My experience as an instructor at BCIT’s High Tech Professional, NASP Program
I’ve done a lot of technical support in a hands-on way as a junior over a decade ago and I think this sets a person up for being able to train and teach. As tech support we had to develop people skills and basically try to find the best way to teach the person and guide them. I have trained many staff for my own companies and took a similar approach to how I was trained at BCIT (British Columbia Institute of Technology).
After setting up my companies Compevo and Techrich with well trained educated staff, I took on the opportunity to teach at BCIT. It was a bit different then training staff in a datacenter or with hands on hardware and equipment. But it was a great experience. In the end, teaching was more like consulting- educating and giving them support in a hands on environment as well as giving them an understanding of the material.
I viewed this opportunity to teach as a ‘win win’ situation. I’d be gaining more experience, as well as teaching this new generation of IT professionals good understanding of the IT world outside. In a notebook things work just great, but in the real world, stuff happens. And even if you do exactly as the book says, something pops up randomly that need a work around (like Vmware often needed). And I like to think, I gave my students a good lesson on the reality of IT- always keep learning.
I remembered back to the good ol’days of going to BCIT, I tried to apply the best of what I experienced as a former student so that this new generation of students could go out to the tech world confident. I had instructors who came in outside of class time to help and also ones who gave excellent career advice who still resonate with me today. Those sorts of things make a difference and I believe in giving back in whatever shape or form possible.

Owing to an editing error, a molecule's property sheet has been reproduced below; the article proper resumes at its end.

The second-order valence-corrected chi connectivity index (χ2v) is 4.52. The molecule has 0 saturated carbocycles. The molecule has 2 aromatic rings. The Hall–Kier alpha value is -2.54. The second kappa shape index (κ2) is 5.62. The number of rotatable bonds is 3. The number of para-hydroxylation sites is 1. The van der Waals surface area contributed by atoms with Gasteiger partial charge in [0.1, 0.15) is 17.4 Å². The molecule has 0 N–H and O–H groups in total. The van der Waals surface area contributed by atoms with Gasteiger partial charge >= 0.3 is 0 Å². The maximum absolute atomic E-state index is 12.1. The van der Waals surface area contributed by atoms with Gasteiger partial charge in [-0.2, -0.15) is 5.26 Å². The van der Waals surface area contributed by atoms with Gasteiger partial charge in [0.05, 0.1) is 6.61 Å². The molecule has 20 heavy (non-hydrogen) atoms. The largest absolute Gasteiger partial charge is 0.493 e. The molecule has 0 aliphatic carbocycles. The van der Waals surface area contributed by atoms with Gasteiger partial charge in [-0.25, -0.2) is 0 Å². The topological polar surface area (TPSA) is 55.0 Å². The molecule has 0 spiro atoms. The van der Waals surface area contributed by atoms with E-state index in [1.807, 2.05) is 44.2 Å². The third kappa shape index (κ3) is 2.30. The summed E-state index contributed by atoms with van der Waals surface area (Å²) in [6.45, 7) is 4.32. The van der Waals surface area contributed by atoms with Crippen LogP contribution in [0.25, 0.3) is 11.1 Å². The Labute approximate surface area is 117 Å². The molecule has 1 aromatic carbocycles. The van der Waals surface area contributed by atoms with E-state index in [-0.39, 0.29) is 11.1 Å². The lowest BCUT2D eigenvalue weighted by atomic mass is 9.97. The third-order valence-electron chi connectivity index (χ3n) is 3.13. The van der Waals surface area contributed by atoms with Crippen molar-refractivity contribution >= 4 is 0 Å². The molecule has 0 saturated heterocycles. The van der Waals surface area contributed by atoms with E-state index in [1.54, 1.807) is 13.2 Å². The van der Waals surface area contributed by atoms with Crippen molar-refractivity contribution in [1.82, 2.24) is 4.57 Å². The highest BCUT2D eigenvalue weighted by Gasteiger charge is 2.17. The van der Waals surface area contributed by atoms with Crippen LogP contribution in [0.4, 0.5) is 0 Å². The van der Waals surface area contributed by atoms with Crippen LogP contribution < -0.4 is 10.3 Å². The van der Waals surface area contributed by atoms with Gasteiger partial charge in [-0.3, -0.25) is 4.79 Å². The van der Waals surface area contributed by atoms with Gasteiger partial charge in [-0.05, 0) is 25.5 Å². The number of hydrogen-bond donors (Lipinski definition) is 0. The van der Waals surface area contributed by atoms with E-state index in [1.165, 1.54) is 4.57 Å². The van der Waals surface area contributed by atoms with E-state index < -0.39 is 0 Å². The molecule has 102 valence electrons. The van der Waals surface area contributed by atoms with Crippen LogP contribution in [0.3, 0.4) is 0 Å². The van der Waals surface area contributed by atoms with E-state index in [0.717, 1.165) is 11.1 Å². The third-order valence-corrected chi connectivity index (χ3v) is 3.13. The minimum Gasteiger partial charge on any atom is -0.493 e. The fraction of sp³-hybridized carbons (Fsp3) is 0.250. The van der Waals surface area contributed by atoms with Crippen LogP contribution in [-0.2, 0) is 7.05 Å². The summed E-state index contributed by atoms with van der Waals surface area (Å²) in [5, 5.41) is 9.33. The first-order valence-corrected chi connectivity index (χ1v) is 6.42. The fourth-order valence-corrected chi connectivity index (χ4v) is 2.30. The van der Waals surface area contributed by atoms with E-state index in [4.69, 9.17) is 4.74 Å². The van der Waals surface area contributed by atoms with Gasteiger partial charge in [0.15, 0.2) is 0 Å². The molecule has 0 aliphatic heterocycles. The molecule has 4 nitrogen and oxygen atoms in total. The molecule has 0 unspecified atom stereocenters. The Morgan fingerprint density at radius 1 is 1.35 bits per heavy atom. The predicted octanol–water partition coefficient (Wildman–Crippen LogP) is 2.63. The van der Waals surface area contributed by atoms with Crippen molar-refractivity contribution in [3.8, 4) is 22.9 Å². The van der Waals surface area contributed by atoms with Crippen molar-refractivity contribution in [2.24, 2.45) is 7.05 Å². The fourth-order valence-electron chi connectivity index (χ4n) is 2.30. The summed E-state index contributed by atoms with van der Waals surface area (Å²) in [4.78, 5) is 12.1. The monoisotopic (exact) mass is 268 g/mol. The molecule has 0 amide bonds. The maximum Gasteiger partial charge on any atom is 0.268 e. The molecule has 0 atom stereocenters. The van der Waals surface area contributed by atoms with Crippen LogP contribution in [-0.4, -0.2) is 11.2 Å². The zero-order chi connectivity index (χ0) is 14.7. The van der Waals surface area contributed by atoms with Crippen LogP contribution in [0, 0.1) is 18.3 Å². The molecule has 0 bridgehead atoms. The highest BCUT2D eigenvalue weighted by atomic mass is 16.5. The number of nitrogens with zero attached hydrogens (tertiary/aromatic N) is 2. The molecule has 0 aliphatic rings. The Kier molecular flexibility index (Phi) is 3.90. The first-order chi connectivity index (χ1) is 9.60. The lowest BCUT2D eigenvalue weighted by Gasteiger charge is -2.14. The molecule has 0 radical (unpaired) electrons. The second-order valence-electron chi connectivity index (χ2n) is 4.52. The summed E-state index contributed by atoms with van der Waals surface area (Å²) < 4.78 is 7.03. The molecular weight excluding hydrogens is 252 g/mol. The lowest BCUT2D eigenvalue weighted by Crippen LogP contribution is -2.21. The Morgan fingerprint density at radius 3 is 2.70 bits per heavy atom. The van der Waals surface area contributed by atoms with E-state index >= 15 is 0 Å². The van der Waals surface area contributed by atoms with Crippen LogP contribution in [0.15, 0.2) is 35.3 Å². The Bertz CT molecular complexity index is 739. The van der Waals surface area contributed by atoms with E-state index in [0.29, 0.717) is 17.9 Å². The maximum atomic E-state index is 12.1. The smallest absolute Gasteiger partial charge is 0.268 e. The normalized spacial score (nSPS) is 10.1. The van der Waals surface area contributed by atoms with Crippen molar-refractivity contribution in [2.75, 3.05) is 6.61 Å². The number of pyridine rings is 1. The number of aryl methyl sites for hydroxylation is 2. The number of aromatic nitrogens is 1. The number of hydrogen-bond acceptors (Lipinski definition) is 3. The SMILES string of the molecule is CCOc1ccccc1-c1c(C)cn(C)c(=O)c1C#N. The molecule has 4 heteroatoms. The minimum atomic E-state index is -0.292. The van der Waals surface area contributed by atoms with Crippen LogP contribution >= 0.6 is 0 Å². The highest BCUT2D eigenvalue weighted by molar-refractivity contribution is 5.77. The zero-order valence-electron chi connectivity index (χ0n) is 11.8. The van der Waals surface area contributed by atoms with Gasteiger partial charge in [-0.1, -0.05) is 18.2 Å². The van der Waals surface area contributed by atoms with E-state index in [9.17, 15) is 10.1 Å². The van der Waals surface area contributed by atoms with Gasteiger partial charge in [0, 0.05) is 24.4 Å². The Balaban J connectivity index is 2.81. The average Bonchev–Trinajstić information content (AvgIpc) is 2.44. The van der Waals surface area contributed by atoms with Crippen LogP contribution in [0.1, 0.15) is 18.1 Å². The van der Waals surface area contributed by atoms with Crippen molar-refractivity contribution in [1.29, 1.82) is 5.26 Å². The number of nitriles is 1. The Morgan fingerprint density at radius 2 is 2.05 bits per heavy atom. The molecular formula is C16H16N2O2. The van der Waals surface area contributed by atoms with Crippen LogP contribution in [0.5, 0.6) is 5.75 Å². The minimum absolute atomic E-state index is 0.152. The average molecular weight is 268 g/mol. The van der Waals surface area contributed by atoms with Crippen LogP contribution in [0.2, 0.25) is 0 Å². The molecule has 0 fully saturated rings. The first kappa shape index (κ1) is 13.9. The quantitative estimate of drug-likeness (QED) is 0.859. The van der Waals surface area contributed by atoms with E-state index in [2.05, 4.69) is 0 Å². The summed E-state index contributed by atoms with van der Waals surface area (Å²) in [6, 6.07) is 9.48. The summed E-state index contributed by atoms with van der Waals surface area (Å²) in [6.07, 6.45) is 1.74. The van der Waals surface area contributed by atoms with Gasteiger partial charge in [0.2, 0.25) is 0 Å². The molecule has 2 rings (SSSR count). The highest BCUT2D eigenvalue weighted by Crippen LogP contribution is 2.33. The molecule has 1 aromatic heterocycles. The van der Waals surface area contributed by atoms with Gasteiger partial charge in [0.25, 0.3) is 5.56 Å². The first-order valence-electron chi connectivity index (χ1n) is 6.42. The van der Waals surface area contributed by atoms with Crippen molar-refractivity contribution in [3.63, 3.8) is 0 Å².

Going back to the teaching, I had the privilege of teaching a course on Virtualization which specifically focused on VMWare vSphere 6.7, Cloud Architecture, High Availability, Network and Server Administration, Proxmox, KVM and I snuck in a bit of OpenStack in because they swam through the Proxmox material I created for them.
I was responsible for creating the curriculum for Proxmox and since the VMware material was outdated the students were hungry for the latest version. So on the fly I set up my own environment for testing it and made labs based on the new version of VMware with my own hardware. I stayed after class when they needed me, and gave career advice based on my experience as a CEO of a 2 tech companies. I also want them to do well in the world so I gave out references for their strengths and am introducing them to recruiters that contact me or colleagues who need talented graduates. And BCIT graduates are attractive to prospective employers.
One thing that is striking even today is how much everything overlaps, you can’t do well in datacenter, Cloud or Virtualization if you don’t have the concepts of how systems, hardware, and networking work. Some of the students came into the program with little or no background in IT and literally in a span of just over 2 months became extremely capable Software Designed Datacenter Engineers and Technicians, proficient in VMWare, Proxmox and an introduction to OpenStack. Although I would have prefered to give them more Datacenter experience and working with the hardware as well. I would have also loved to give a introduction to Blockchain as well if I had a chance to teach it. OpenStack and Blockchain are important for IT students to have in their skill set. Its above what I had to teach, but hey I had the time and they were eager.
I had to tell them I was inspired that they learned so much in such a short time. This was of course not only due to teaching, but in part to the effort of the student and you can see the difference when you have a great group of students like I did who are attentive, enthusiastic and positive about learning which is why I say it was a privilege.
On the last day I brought in donuts and took a few shots for the memories of my first teaching experience. I’d like to think these photos are a reflection of an excellent experience for everyone and the “win-win” situation I like to tout. Although I may have taught the students, I also gained valuable insight by the questions they asked. I think part of it comes down to sheer will of everyone involved and this experience has been extremely humbling.
I look forward to teaching the next round of eager IT minds!